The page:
Social Entrepreneurship – What it Should Mean For Nonprofits
Social entrepreneurship is a recent term defined as combining entrepreneurial skills with social responsibility. Some social entrepreneurs launch for-profit businesses with the idea of contributing profits to the nonprofits they believe in, some plan to offer discounted goods or services to certain populations.
Many entrepreneurial types prefer to use their skills to take the nonprofit sector by storm with their own organization. Whatever the outlet, social entrepreneurship should have a significant impact on the nonprofit sector over the next decade, both in terms of sustainability and how they get work done.
One of the biggest motivators for people to start their own business is to increase their personal wealth. But the reality is that those who succeed in business have a responsibility to give back to the community that helped them reach their goals, and the new generation of entrepreneurs (25-45) seems to be embracing that responsibility.
Small businesses of all types are looking for ways to manage their impact on the environment, create opportunities for their employees to volunteer, and set aside some portion of their business or profits to do some good.
To that end, the social entrepreneurs who choose to launch new nonprofits are very likely to dramatically alter the landscape of nonprofit leadership.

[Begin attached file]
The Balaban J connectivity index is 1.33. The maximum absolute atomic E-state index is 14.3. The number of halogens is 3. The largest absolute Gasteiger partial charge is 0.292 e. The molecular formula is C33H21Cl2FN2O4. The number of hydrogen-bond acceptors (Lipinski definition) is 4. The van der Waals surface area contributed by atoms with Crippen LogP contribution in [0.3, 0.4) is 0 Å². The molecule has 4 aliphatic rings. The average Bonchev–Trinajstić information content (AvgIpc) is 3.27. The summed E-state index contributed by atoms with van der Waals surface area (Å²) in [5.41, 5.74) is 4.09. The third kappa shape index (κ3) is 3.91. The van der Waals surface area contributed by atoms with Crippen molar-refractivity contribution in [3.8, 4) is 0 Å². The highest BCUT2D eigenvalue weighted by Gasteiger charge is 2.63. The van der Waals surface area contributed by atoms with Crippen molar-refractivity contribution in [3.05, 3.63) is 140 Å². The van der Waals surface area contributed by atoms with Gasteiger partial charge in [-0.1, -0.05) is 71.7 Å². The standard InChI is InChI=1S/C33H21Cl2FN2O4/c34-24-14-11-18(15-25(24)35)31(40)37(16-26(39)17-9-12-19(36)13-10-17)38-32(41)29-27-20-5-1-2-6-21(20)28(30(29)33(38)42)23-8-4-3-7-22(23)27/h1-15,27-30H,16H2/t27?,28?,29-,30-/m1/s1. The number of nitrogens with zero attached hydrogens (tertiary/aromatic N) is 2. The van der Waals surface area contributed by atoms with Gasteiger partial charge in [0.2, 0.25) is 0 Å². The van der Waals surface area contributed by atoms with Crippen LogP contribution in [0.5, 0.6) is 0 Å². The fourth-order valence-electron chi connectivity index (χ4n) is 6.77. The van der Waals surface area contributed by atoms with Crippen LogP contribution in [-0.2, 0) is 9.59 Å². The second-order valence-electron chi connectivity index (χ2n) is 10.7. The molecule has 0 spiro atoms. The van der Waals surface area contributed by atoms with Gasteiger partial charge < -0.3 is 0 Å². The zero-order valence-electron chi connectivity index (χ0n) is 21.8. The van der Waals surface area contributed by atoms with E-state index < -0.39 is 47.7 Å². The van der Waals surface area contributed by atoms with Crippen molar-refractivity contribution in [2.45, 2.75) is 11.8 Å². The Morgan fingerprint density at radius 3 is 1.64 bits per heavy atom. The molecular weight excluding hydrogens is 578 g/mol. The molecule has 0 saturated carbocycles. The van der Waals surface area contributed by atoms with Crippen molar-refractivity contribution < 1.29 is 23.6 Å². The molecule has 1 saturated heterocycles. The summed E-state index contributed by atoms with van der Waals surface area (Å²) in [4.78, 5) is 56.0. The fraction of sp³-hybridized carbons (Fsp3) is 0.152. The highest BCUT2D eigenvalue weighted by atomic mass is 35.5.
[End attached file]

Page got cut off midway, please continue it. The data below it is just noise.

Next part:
Though nonprofits inherently demand some level of socially-oriented, consensus-based management, adopting fundamental business leadership tactics can raise the level of expectations both in and out of the organization. There needs to be an air of aggressive commitment to tackling the problem at hand, rather than a wait-and-see, inactive approach to managing the programs.
Employees and volunteers shouldn’t be treated as though they are doing the nonprofit such a huge favor by their mere existence that nothing is really expected of them. Rather, they should be treated as employees in any other type of business, with specific skills sets required and a certain volume and quality of output required.
At the end of the day, a nonprofit corporation is still a business, a must be run as such to succeed. For-profit businesses are undergoing a change as well, so that success depends on getting the edge over the competition by running a tight ship and always looking for innovative ways to compete.
K. MacKillop, a serial entrepreneur with a J.D. From Duke University, is founder of LaunchX and blogs about starting a nonprofit. The LaunchX System Nonprofit Edition is a complete nonprofit startup kit and includes everything you need to start a nonprofit organization including step-by-step instructions, key software, business tools and more! Visit LaunchX.com for resources to start a nonprofit.
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